On March 28, the Enforcement Directorate (ED) arrested a person, Abdul Gafoor, one of the accused in the Morris Coin fraud case that erupted on the India crypto scene in January 2022 and still remains one of the largest such frauds in the country.
ED is the economic intelligence wing of the Ministry of Finance, and it tracks high-value economic crimes. It took over the case in 2021 after several previous ones were registered against Morris Coin and its kingpin Nishad K.
Gafoor is the director of a shell company called Stox Global Brokers Private Limited, and he used to divert investors’ money to other shell entities. Arrested under the Prevention of Money Laundering Act (PMLA), Gafoor has been remanded in judicial custody, and ED is likely to request the court for Gafoor’s custody for interrogation, said reports in the Indian media.
Background of the Case
The Morris Coin fraud case originally came to light in September 2020 when one of the victims complained to local police in the Indian province of Kerala. The complaint pertained to ‘Morris Coin Investment Plan 300 days’, and the kingpin of the fraud, Nishad K, was arrested and later granted bail.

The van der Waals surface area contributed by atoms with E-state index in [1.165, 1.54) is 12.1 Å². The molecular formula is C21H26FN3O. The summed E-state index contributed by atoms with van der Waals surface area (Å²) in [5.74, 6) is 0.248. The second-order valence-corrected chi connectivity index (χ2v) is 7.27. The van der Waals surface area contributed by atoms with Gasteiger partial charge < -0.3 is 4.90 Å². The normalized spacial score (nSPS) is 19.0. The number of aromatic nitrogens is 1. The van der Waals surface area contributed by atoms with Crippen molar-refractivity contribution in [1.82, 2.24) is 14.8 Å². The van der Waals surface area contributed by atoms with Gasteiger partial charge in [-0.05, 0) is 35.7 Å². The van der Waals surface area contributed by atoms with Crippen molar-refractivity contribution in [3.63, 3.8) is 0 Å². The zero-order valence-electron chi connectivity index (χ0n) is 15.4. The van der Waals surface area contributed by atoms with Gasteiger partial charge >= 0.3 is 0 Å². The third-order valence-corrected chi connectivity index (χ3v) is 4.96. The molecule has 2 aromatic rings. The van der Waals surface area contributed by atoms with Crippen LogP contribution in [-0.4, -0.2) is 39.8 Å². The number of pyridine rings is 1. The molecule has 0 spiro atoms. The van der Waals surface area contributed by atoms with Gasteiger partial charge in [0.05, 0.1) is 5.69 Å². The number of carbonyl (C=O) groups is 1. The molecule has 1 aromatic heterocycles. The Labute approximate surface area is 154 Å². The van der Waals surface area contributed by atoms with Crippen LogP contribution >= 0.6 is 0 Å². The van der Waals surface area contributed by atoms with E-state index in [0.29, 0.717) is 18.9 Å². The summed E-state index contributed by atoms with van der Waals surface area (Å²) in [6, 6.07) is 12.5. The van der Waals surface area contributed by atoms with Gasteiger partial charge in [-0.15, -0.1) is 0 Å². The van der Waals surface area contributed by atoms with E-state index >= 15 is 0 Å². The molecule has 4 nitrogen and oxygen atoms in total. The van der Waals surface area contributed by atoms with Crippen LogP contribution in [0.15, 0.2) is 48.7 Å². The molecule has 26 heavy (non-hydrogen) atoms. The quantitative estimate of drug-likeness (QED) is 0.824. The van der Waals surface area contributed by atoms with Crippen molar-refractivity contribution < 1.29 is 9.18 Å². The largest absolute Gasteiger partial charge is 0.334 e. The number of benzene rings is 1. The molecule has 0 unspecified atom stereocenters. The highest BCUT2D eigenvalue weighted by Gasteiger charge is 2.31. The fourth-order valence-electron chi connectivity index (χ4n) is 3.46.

The police at that time could not realize the full magnitude of the fraud. After his bail, Nishad became traceless and reportedly left the country. ED, in its bid to trace him, has attached his properties in India.
In November 2021, the police arrested seven people after completing their investigation and realizing that 31-year-old Nishad had duped at least 900 investors to the tune of $160 million.
They were working as collection agents and conduits for Nishad, and their bank account details showed that they would transfer Rs 90-100 crore (approx. $1.3 billion) to different accounts associated with Nishad. The police found out that the money collected purportedly as investments in the ICO of Morris Coin, a non-existent digital coin, was diverted to shell companies and invested in real estate, among other immovable assets.
ED investigations have so far revealed that investors were asked to invest Rs 15,000 (approx. $190) for 10 Morris Coins, which will have a 300-day lock-in period. During that time, investors will receive returns of 3% per month.
Once the coin gets listed on the exchanges, its price would boom like that of bitcoin, Morris Coin agents promised the investors. This continued mostly during the lockdown period of 2020 until Nishad was arrested in September of the same year.
More Crypto Fraud Cases
In the past 15 days, this is the third crypto fraud case to be reported in Indian media. On March 27, CryptoPotato noted that the police in the Indian province of Gujarat arrested four persons, including a couple, for cheating a businessman by asking him to invest in bitcoin.
In another instance, a former top police official and a technical expert were arrested in the Maharashtra province for stealing crypto coins during the probe of a case in which they were assisting the police investigation.